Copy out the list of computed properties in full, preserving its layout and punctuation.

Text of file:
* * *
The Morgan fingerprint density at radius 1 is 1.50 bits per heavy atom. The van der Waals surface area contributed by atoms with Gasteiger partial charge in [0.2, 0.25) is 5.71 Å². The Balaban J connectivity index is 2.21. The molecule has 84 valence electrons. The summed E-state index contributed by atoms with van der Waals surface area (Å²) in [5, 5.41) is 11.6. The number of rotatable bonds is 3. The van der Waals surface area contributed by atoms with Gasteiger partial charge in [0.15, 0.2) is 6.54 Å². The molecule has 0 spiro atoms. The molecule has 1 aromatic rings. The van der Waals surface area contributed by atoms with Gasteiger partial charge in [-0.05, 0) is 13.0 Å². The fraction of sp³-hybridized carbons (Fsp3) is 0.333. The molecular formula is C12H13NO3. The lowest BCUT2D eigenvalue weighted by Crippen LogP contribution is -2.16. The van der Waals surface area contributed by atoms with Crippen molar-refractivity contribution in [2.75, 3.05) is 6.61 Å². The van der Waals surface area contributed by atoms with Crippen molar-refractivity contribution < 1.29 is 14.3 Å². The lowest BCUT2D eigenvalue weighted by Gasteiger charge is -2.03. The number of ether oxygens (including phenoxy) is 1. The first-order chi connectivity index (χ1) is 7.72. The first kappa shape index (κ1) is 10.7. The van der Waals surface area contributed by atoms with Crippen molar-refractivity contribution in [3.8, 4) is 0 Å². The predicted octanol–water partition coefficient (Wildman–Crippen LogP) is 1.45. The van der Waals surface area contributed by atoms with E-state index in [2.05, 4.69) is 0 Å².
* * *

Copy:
The Morgan fingerprint density at radius 1 is 1.50 bits per heavy atom. The van der Waals surface area contributed by atoms with Gasteiger partial charge in [0.2, 0.25) is 5.71 Å². The Balaban J connectivity index is 2.21. The molecule has 84 valence electrons. The summed E-state index contributed by atoms with van der Waals surface area (Å²) in [5, 5.41) is 11.6. The number of rotatable bonds is 3. The van der Waals surface area contributed by atoms with Gasteiger partial charge in [0.15, 0.2) is 6.54 Å². The molecule has 0 spiro atoms. The molecule has 1 aromatic rings. The van der Waals surface area contributed by atoms with Gasteiger partial charge in [-0.05, 0) is 13.0 Å². The fraction of sp³-hybridized carbons (Fsp3) is 0.333. The molecular formula is C12H13NO3. The lowest BCUT2D eigenvalue weighted by Crippen LogP contribution is -2.16. The van der Waals surface area contributed by atoms with Crippen molar-refractivity contribution in [2.75, 3.05) is 6.61 Å². The van der Waals surface area contributed by atoms with Crippen molar-refractivity contribution < 1.29 is 14.3 Å². The lowest BCUT2D eigenvalue weighted by Gasteiger charge is -2.03. The number of ether oxygens (including phenoxy) is 1. The first-order chi connectivity index (χ1) is 7.72. The first kappa shape index (κ1) is 10.7. The van der Waals surface area contributed by atoms with Crippen molar-refractivity contribution in [3.8, 4) is 0 Å². The predicted octanol–water partition coefficient (Wildman–Crippen LogP) is 1.45. The van der Waals surface area contributed by atoms with E-state index in [2.05, 4.69) is 0 Å².